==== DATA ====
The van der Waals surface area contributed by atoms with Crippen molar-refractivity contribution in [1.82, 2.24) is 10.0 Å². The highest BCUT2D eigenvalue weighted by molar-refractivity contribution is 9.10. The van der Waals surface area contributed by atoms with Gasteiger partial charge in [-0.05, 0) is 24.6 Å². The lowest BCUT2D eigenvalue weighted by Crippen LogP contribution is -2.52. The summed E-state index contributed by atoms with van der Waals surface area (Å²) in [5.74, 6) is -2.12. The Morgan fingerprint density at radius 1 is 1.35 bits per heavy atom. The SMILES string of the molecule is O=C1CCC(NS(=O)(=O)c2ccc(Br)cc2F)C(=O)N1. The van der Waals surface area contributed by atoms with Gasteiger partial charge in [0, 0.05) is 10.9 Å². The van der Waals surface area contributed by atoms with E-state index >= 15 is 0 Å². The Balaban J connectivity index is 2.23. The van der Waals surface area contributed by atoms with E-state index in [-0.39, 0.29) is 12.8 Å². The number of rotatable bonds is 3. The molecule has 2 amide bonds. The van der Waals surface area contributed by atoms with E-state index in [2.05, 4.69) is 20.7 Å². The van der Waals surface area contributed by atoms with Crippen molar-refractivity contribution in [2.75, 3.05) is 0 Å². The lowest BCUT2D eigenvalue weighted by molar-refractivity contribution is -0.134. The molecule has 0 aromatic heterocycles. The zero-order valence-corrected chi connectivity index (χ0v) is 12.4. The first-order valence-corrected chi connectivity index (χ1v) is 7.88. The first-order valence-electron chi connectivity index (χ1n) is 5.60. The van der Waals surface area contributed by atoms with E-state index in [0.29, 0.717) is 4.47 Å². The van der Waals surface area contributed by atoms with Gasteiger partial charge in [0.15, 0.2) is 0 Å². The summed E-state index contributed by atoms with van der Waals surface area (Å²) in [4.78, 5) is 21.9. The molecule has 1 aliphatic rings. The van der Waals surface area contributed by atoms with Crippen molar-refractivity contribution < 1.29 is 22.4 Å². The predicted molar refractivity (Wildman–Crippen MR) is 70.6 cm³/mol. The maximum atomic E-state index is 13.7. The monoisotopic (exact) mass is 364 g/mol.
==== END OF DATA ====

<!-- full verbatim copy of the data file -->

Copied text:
The van der Waals surface area contributed by atoms with Crippen molar-refractivity contribution in [1.82, 2.24) is 10.0 Å². The highest BCUT2D eigenvalue weighted by molar-refractivity contribution is 9.10. The van der Waals surface area contributed by atoms with Gasteiger partial charge in [-0.05, 0) is 24.6 Å². The lowest BCUT2D eigenvalue weighted by Crippen LogP contribution is -2.52. The summed E-state index contributed by atoms with van der Waals surface area (Å²) in [5.74, 6) is -2.12. The Morgan fingerprint density at radius 1 is 1.35 bits per heavy atom. The SMILES string of the molecule is O=C1CCC(NS(=O)(=O)c2ccc(Br)cc2F)C(=O)N1. The van der Waals surface area contributed by atoms with Gasteiger partial charge in [0, 0.05) is 10.9 Å². The van der Waals surface area contributed by atoms with E-state index >= 15 is 0 Å². The Balaban J connectivity index is 2.23. The van der Waals surface area contributed by atoms with E-state index in [-0.39, 0.29) is 12.8 Å². The number of rotatable bonds is 3. The molecule has 2 amide bonds. The van der Waals surface area contributed by atoms with E-state index in [2.05, 4.69) is 20.7 Å². The van der Waals surface area contributed by atoms with Crippen molar-refractivity contribution in [2.75, 3.05) is 0 Å². The lowest BCUT2D eigenvalue weighted by molar-refractivity contribution is -0.134. The molecule has 0 aromatic heterocycles. The zero-order valence-corrected chi connectivity index (χ0v) is 12.4. The first-order valence-corrected chi connectivity index (χ1v) is 7.88. The first-order valence-electron chi connectivity index (χ1n) is 5.60. The van der Waals surface area contributed by atoms with E-state index in [0.29, 0.717) is 4.47 Å². The van der Waals surface area contributed by atoms with Gasteiger partial charge in [0.15, 0.2) is 0 Å². The summed E-state index contributed by atoms with van der Waals surface area (Å²) in [4.78, 5) is 21.9. The molecule has 1 aliphatic rings. The van der Waals surface area contributed by atoms with Crippen molar-refractivity contribution < 1.29 is 22.4 Å². The predicted molar refractivity (Wildman–Crippen MR) is 70.6 cm³/mol. The maximum atomic E-state index is 13.7. The monoisotopic (exact) mass is 364 g/mol.